10 February 2016
Price of fuel may have reached low point for now, warns RAC
Fleets should make the most of petrol being under £1 while it lasts as data from RAC Fuel Watch suggests the cheap fuel market may have bottomed out.
Since oil reached a 12-year low of $26 on Wednesday, 20th January the barrel price has rebounded, finishing the month at $33.12, only $3 below where it started at $36.54.
That has caused the wholesale cost of both petrol and diesel to rise again, although diesel still remains 3p a litre cheaper than unleaded petrol.
January was nonetheless a landmark month for diesel with 5p a litre coming off the average pump price as a result of the supermarkets first cutting to 99.9p a litre and later to below 98p.
That led to an average petrol-diesel price flip on Monday, 25th January with diesel becoming cheaper than unleaded (101.18p diesel v 101.86p petrol) for the second time in six months when it lasted for nearly two months.
At the start of the year an average litre of diesel cost UK motorists 105.99p, but by the close of January it had fallen to 101.05p; in contrast petrol only fell from 102.69p to 102.01p, albeit its seventh consecutive monthly drop.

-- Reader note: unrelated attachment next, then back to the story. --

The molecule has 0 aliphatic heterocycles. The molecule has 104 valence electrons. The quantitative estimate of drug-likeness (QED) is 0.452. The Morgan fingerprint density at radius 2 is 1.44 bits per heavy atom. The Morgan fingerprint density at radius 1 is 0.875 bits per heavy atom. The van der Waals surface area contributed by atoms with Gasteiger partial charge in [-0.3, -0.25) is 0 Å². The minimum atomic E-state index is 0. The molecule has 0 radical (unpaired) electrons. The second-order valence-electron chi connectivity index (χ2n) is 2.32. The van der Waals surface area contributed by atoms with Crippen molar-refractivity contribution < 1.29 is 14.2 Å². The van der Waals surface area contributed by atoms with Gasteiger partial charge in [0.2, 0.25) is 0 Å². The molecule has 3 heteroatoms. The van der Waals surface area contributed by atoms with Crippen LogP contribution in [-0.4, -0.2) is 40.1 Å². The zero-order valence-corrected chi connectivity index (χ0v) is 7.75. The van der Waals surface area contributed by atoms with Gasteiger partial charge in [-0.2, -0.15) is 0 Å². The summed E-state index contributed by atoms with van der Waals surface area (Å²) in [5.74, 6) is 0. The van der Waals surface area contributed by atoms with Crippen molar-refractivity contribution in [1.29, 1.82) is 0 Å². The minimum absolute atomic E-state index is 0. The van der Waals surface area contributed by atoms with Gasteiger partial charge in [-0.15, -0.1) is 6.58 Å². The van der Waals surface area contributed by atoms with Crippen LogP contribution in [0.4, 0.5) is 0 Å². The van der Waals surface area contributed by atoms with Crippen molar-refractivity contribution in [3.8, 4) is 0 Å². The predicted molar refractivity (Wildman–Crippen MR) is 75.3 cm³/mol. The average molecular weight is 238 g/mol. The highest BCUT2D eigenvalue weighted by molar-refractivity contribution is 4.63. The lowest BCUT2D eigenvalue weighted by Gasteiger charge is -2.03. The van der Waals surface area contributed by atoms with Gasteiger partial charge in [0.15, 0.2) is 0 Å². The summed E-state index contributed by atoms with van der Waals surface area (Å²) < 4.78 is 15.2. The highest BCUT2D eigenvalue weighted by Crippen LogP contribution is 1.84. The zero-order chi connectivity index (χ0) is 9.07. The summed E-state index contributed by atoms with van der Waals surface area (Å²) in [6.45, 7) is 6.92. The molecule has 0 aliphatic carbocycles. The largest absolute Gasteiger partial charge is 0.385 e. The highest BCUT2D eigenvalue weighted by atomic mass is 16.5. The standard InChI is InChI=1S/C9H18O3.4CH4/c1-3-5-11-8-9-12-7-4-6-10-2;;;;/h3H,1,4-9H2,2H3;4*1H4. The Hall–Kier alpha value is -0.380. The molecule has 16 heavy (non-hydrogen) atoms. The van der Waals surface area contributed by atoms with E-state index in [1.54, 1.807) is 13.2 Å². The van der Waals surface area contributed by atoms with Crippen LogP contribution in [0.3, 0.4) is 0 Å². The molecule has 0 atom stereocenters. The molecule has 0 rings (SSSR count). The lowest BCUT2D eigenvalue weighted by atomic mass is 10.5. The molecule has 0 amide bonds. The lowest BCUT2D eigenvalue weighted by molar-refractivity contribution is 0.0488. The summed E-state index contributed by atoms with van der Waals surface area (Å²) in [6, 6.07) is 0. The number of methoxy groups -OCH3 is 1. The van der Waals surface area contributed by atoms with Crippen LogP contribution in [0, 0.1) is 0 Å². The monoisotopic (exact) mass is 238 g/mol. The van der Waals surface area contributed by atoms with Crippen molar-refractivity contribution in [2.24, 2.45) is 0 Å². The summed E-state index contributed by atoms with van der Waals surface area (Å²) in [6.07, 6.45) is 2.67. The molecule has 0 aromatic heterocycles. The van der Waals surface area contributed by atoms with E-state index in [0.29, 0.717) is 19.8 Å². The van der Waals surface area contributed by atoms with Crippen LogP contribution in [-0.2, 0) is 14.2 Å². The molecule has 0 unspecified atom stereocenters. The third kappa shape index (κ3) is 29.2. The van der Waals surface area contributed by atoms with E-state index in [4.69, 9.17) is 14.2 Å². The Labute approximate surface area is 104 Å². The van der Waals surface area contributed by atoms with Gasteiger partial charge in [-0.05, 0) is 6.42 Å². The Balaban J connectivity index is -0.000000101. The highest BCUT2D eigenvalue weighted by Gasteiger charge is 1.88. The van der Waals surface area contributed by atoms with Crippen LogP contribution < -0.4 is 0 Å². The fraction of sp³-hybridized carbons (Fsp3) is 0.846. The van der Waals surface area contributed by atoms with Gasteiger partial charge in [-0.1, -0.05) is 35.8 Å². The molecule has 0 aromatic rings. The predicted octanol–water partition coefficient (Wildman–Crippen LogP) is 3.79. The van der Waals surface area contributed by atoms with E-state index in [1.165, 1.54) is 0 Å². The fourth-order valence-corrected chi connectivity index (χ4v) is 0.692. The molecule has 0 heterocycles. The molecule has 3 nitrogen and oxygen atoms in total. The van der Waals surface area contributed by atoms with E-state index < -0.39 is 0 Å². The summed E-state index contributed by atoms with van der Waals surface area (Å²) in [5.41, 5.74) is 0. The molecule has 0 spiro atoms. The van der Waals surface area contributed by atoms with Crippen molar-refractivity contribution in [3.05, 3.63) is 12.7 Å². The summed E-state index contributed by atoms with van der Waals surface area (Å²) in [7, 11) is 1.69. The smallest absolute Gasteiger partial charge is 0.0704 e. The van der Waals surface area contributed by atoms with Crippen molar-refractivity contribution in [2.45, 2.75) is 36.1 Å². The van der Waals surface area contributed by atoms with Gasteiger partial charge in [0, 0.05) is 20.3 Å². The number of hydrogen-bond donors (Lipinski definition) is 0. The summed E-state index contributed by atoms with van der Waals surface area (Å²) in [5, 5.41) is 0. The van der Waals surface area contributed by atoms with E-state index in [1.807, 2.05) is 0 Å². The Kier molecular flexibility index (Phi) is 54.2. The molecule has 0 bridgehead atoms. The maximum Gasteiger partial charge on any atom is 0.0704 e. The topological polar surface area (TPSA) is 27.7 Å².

While the monthly reduction in diesel was causing its average price to move ever closer to the £1 milestone, early signs of an oil price recovery may prevent that happening, according to RAC.
RAC fuel spokesman Simon Williams said: ‘Motorists have seen petrol and diesel prices reach their lowest points since 2009. January saw the oil price go into free fall with talk of a barrel dropping to $20 and possibly even to $10, but since the low of $26 a barrel the market has started to creep back up. If this continues for a sustained period, wholesale costs will rise further which will in turn lead to pump price increases.’